By Dave Andrusko
After a lengthy run-up, the issue of webcam abortions will come squarely before the Iowa Supreme Court this Wednesday.
The Des Moines Register’s Tony Leys, who has covered the issue for the state’s dominant newspaper, dropped a new piece of information in his story today:
When Planned Parenthood lawyers go before the Iowa Supreme Court Wednesday, they’ll be asking for more than permission to continue using a controversial telemedicine system for dispensing abortion pills. They’ll also be asking the justices to declare that the Iowa Constitution protects women’s right to abortion.
Such a ruling could give Iowa abortion-rights proponents a stronger hand in future court battles, an independent legal expert said.
“It could call into question almost any limit on abortion,” said Ryan Koopmans, a Des Moines lawyer who writes a blog about Supreme Court cases.
What to say? That while “Wednesday’s hearing is believed to be the first time in more than 40 years that the Iowa Supreme Court will directly consider the issue of abortion,” the state’s highest court does not need to address whether the state constitution “protects” a woman’s “right” to abortion, even if Planned Parenthood of the Heartland wants it to.
Obviously any pro-abortion organization would like a decision that “finds” a “right” to abortion in a state constitution. But the issue before the Iowa Supreme Court is not whether there is a “right” to abortion, but whether the kind of “care” offered by webcam abortions is legal under Iowa law.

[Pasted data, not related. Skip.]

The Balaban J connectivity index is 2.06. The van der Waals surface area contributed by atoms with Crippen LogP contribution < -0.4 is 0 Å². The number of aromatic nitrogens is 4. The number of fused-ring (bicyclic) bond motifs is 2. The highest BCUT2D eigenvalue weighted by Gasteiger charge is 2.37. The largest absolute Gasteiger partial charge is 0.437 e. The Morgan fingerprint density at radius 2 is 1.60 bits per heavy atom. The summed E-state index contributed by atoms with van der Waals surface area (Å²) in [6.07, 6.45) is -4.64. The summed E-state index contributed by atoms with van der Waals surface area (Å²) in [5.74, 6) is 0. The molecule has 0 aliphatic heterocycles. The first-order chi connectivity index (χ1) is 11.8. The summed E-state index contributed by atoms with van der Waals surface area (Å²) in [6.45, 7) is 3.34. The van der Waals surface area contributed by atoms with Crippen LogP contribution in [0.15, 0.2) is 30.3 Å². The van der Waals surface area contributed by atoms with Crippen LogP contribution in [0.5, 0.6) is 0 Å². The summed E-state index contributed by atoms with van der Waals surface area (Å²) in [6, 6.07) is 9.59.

Webcam abortions are premised around a system where the abortionist is not present when the woman receives the two-drugs that make up the chemical abortion technique. The Iowa Board of Medicine held a hearing about its proposed rule that abortionists could not dispense abortion-causing drugs via a remote video-conferencing system. According to Register’s Jason Noble
In one especially heated exchange, medical board member and West Des Moines physician Bob Bender grilled Robert Shaw, a pediatrician and Planned Parenthood board member, on physicians’ level of involvement in the examination of patients before an abortion drug is prescribed.
Bender repeatedly asked Shaw whether he had ever relied on a certified medical assistant to perform an initial patient examination – something another Planned Parenthood representative had suggested sometimes occurred in telemedicine abortion situations.
Shaw refused to answer the question, however, arguing that his personal medical experience was irrelevant to questions over the standard of care provided in telemedicine abortions.
The Board of Medicine passed the rule and when Planned Parenthood of the Heartland filed a lawsuit, the Board of Medicine responded that under state law, only physicians may provide abortions. Referring to the state’s legal brief, Leys reported
“Abortion-inducing drugs are not over the counter medications,” the state lawyers wrote. “Unless and until such a time when abortion-inducing drugs are no longer required to be dispensed by physicians, physicians must do so within the confines of the standard of care. The Board of Medicine determined the standard of care requires a physical examination prior to dispensing abortion-inducing drugs.”
Currently 16 states have laws requiring that the abortionist be in the same room as the woman when the abortion drugs are dispensed.
And while this rarely gets addressed in media accounts, the dangers of web-cam abortions are not merely speculation.
An April 30, 2011, FDA “Mifepristone U.S. Postmarketing Adverse Events Summary” found more than 2,200 “adverse events” associated with use of the abortion drugs [RU-486 and a prostaglandin], including 14 women in the U.S. who died. Women taking the drug were hospitalized with ruptured ectopic pregnancies, blood loss requiring transfusions, and infections that proved deadly in at least eight cases.
And that was nearly four years ago.